Legend has it that Benjamin Franklin had rockers attached to his chair in 1787, making him the inventor of the rocking chair. Since the early 18th century, additional rockers were increasingly attached to chairs to provide more comfortable seating. Rocking chairs in various styles have been crafted over time using a wide range of materials.
President Kennedy further popularized the rocking chair when such a piece of furniture entered the White House for the first time in 1961. The chair from the famous Oval Office can still be seen today at the John F. Kennedy Library and Museum in Boston. Additionally, numerous museums across the USA, such as the Metropolitan Museum of Art in New York, the Los Angeles County Museum of Art, and Boston's Museum of Fine Arts, display renowned rocking chair artifacts.
Numerous American artists today create individually designed rocking chairs. The "hardwood Hemingway" Sam Maloof, for instance, handcrafted chairs for Presidents Reagan, Carter, and Clinton, which fetch prices beyond the $20,000 mark.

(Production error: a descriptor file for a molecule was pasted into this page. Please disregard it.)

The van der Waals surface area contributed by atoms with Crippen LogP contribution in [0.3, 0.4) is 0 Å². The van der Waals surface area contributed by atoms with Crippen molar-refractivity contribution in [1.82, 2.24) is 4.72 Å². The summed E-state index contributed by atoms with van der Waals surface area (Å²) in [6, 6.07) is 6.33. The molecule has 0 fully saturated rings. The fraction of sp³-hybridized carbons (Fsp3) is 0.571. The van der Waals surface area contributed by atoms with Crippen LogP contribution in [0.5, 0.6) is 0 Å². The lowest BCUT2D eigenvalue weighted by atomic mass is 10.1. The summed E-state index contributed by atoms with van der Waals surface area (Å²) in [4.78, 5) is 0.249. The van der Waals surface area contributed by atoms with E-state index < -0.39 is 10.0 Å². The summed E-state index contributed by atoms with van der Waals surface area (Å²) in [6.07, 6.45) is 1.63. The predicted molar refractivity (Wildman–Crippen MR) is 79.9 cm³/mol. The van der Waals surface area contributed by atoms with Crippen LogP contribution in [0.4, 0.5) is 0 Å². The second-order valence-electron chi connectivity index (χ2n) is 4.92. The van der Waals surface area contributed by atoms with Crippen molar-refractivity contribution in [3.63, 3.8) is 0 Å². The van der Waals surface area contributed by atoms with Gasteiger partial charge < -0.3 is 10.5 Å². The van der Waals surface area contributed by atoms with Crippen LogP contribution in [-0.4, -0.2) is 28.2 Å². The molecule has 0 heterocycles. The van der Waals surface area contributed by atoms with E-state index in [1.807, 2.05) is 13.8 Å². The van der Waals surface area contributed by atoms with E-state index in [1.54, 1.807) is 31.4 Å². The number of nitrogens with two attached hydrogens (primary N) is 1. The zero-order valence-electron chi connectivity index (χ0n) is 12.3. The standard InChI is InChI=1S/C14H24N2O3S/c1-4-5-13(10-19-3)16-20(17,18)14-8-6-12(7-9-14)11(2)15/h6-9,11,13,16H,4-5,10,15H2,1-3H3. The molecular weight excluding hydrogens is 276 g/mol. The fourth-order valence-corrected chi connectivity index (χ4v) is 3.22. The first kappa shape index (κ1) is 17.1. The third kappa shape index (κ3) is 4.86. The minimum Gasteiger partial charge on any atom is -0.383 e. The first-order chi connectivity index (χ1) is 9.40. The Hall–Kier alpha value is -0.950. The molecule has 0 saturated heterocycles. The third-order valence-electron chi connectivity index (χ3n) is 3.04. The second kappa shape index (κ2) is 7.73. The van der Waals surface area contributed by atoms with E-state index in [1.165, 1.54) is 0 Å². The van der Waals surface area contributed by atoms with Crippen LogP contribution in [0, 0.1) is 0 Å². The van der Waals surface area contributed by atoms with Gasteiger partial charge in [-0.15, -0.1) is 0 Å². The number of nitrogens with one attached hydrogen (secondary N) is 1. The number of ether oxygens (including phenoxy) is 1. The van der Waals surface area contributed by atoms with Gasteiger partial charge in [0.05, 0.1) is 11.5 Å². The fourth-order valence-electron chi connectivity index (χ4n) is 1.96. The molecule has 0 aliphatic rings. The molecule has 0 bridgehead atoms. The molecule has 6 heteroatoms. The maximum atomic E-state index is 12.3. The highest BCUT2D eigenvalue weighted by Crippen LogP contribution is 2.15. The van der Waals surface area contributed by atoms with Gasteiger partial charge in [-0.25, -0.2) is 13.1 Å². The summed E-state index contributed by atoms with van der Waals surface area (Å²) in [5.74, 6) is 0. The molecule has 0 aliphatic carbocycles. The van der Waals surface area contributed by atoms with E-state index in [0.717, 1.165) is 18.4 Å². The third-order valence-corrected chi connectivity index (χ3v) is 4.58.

Rocking chairs have become an integral part of the modern American landscape. Particularly in the South, they are seen in various colors and types of wood on the porch or by the open fireplace.
If you're interested in owning your own rocking chair and would like to use it outdoors, it's essential to consider its weather resistance. Unfortunately, one can often snag on rattan or other woven materials in the rocking chair.